Almighty God, faithful to His promise to Abraham and his children, sent His Son to save His people; while in His mercy He willed to redeem the heathen as well. Therefore Christ is the King whom, as its Redeemer, the whole world must hail and adore (Introit and Gradual).
In this miracle at Cana, a type of the Holy Eucharist, did our Lord formally manifest His divinity, i.e. His character as divine and therefore royal, and "His disciples believed in Him". The turning of water into wine is a type of transubstantiation, called by St. Thomas the greatest of all miracles, by which the wine of the Eucharist becomes the blood of the covenant of peace which God has made with His Church. Since also the divine King wishes to espouse our souls and since, as Bossuet says, it is through the Eucharist that this mystical marriage is consummated, the marriage feast at Cana also signifies the union of the Word with His spouse the Church.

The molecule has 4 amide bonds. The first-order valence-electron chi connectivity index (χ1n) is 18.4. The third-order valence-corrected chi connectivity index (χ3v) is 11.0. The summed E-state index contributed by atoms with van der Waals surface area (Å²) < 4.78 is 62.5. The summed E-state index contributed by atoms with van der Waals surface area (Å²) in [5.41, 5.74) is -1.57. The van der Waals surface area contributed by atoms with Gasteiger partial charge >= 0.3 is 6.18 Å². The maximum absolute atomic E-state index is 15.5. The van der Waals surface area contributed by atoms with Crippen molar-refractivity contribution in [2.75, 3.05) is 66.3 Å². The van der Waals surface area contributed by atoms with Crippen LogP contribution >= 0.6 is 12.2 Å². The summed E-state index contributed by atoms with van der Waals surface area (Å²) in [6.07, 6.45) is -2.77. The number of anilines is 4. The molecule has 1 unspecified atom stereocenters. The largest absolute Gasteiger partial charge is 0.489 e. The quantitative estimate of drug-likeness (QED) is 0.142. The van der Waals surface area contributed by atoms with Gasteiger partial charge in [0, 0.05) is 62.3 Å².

"Having been invited to the wedding feast at Cana in Galilee," says St. Augustine, "our Lord attended, that being alone the author of the sacrament of Matrimony, He might confirm conjugal chastity." He also meant to make known to us the mystery of which these nuptials were the sign, that is, the union of Christ with His Church. For even those who, by a vow, have bound themselves to almighty God in the virginal state are not without nuptials since, with the whole Church, they have a part in the nuptials in which Christ Himself is the Spouse, and in this case, our Lord is typified by the bridegroom who kept to the end the good wine, that is, the Gospel.
Liturgical note: the Time after Epiphany begins on January 14 and lasts, so far as the Temporal cycle is concerned, until Septuagesima; and in the Sanctoral cycle until the Purification, February 2.
Source: Dom Gaspar Lefebvre, OSB, 1945, adapted and abridged.